Since I've been popping into the forums lately, thought I'd quickly introduce myself. By the way, the member blogs are very cool. I couldn't help myself the other day by posting one (and then this one); but, in the long run, doubt I'll have much to contribute other than the occasional interesting article.
Studying computer information systems in school led me to my current job as a consultant for a small tax software company. What got me into the audiophile hobby wasn't an interest in technology, but jazz. Minoring in jazz studies brought on some challenging homework assignments. We were asked to transcribe (notate the sheet music) for jazz solos by ear. I spent countless hours listening to beautiful music on some pretty bare bones equipment: a pair of Fostex T50RP and my computer's noisy soundcard. I also spent countless hours performing and evaluating live music.
After awhile, I was completely unphased by the occasional fits of buzzing noise in my headphones that signaled the processor doing some extra work. My focus was on notes, rhythms, and chords...hearing them and then writing them down on paper. Long story short, all that hard work gave me a deep appreciation of jazz as an art form, but my actual piano playing has continued to suffer because of some tension in my left arm that required surgery.
After college, I found myself unable to stop analyzing and dissecting music; I had forgotten how to just sit back and enjoy: without constantly projecting my own thoughts and reactions into things...creating a buzzing noise (so to speak) over top of the music because of all the extra mental work. But maybe if the quality of music were actually enjoyable, it might help my situation?
Of course, subjective enjoyment of music is itself a mental process, and obviously would not be possible without some evaluative parameters. ("What are you enjoying right now?" "I'm enjoying the sounds of this grand piano.") However, my experience is that there are some important differences between passive enjoyment and critical listening (of course, there are grey areas in between and different listeners will have different experiences). Learning to recognize them helped me slowly enjoy the music again. For instance, critical listening forces my mind to evaluate the sonic past, present, and future in ways that compromise the pure intake and digestion of the sonic present. I'd really like to see more discussions about how people are listening to their equipment in passive versus critical mode. Maybe there are good tips to share to help other audiophiles calms their nerves and just relax. Learning a little meditation helped me learn to quiet my mind. We're not talking extreme mountain monks here, just a book I found for Kindle called 8 minute meditations or something.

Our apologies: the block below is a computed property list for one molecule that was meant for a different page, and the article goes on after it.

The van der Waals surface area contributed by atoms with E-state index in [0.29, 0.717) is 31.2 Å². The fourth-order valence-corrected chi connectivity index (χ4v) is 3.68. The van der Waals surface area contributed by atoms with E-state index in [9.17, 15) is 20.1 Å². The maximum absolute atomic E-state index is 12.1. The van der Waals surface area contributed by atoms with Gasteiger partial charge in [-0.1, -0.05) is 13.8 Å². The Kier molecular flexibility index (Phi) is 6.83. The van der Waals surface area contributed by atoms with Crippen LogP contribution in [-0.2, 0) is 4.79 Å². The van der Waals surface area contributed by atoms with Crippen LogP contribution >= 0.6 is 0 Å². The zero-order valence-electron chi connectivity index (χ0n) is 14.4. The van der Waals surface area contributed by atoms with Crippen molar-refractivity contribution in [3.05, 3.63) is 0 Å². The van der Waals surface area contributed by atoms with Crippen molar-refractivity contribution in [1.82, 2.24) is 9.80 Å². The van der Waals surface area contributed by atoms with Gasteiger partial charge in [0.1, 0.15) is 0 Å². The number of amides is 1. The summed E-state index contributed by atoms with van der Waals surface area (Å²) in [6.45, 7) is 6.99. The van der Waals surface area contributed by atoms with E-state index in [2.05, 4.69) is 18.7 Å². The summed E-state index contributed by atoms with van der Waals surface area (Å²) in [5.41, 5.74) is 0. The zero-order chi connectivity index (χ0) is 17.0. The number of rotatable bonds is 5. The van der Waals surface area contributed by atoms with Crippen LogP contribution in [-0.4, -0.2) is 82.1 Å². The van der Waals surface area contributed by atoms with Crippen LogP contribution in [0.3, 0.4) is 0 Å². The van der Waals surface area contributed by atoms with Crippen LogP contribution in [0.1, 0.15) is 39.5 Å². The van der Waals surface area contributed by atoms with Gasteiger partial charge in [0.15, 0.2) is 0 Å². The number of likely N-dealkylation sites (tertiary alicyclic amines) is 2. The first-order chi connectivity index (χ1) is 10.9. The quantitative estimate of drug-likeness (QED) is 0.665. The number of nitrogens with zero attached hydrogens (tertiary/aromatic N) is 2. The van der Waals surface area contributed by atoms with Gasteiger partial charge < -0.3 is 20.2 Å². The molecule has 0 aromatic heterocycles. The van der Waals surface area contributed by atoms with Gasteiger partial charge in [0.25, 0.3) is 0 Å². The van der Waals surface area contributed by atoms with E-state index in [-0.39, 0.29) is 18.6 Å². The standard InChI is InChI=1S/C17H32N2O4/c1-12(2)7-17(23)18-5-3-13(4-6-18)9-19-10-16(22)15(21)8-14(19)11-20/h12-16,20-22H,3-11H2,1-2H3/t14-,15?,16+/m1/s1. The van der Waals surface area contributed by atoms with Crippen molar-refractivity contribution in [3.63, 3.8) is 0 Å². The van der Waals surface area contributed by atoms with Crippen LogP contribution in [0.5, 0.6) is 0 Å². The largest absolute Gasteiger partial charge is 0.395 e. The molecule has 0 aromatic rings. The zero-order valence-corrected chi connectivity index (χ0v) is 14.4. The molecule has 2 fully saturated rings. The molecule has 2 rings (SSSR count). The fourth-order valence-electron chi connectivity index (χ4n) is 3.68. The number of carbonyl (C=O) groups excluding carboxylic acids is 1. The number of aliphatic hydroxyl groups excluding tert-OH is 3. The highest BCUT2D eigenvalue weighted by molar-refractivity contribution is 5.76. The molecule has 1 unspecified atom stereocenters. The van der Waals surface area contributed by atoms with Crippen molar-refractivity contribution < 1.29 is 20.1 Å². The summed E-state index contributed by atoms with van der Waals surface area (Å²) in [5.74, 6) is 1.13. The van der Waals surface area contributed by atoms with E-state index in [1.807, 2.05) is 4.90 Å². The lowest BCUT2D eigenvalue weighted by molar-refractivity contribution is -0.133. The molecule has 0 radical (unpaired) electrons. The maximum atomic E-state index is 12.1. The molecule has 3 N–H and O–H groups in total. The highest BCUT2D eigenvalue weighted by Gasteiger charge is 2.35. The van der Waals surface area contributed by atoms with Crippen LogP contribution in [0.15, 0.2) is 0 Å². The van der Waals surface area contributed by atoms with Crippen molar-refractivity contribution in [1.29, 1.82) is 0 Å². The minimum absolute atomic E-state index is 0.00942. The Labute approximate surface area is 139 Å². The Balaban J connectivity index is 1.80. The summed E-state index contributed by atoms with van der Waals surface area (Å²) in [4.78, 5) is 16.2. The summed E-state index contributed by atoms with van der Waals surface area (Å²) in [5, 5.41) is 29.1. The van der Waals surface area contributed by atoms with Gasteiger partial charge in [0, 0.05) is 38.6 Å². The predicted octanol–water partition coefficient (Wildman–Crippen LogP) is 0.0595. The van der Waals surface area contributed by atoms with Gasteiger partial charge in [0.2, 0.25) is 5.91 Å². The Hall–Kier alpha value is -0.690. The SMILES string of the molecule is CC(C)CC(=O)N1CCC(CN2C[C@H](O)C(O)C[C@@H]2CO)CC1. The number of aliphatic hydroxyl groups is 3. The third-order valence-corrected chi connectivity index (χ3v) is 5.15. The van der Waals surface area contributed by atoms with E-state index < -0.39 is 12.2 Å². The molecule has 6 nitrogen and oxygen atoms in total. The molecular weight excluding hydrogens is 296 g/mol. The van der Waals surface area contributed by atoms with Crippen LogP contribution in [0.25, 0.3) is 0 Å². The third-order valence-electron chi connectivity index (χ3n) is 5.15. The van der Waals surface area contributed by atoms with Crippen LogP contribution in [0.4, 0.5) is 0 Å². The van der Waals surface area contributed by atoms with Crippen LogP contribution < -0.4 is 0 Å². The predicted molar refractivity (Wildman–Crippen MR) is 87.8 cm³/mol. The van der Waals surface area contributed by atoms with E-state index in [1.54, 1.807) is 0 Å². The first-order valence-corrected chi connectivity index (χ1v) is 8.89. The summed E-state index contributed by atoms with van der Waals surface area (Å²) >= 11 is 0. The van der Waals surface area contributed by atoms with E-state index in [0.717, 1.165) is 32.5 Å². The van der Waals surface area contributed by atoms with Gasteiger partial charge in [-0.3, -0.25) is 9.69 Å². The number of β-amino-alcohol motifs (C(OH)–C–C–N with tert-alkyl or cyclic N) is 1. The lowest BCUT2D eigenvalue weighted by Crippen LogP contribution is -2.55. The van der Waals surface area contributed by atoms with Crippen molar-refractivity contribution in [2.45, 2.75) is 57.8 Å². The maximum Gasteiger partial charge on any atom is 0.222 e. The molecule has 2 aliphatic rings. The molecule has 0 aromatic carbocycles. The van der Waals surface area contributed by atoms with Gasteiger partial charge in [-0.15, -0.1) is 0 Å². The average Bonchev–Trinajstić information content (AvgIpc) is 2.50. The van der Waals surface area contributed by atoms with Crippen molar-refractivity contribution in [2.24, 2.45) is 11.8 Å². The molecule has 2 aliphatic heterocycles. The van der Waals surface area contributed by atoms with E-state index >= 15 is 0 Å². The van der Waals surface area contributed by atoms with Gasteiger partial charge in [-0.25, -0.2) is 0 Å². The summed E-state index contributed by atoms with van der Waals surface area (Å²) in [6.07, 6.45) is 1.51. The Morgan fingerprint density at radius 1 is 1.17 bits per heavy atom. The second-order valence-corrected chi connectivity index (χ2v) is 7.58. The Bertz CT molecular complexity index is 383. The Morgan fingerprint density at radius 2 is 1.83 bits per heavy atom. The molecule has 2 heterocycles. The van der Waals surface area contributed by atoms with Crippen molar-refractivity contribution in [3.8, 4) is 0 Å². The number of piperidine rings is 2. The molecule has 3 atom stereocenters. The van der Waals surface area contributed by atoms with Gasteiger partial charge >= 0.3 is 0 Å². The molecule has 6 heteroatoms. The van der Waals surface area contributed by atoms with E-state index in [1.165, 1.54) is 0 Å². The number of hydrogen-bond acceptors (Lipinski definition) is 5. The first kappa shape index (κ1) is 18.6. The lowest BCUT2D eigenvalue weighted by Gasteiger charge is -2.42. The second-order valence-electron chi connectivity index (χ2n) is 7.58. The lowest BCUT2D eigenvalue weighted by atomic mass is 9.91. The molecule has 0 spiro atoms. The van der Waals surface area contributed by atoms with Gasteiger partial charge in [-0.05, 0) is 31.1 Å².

Anyways, I am on a very tight budget (newly married, school debt, etc). I have a very modest setup but it sounds really great. The more I learn about audio, the better my system sounds. That is what's rewarding about it for me. You study and learn and push yourself to improve your equipment. Then you sit back and have a beer and enjoy all the hard work. Then someone slams a cabinet door and you consider removing a wall and adding on a listening room. Surely the landlord will understand...
Furman PST-8D power conditioner-->iMac 2011 (256 SSD, 1TB HDD for music, 8GB RAM, i7 processor)-->cheapo optical out cable for now-->DacMagic-->Audioquest Sidewinder interconnects-->Audioengine A5+-->DIY speaker cables with MIT terminators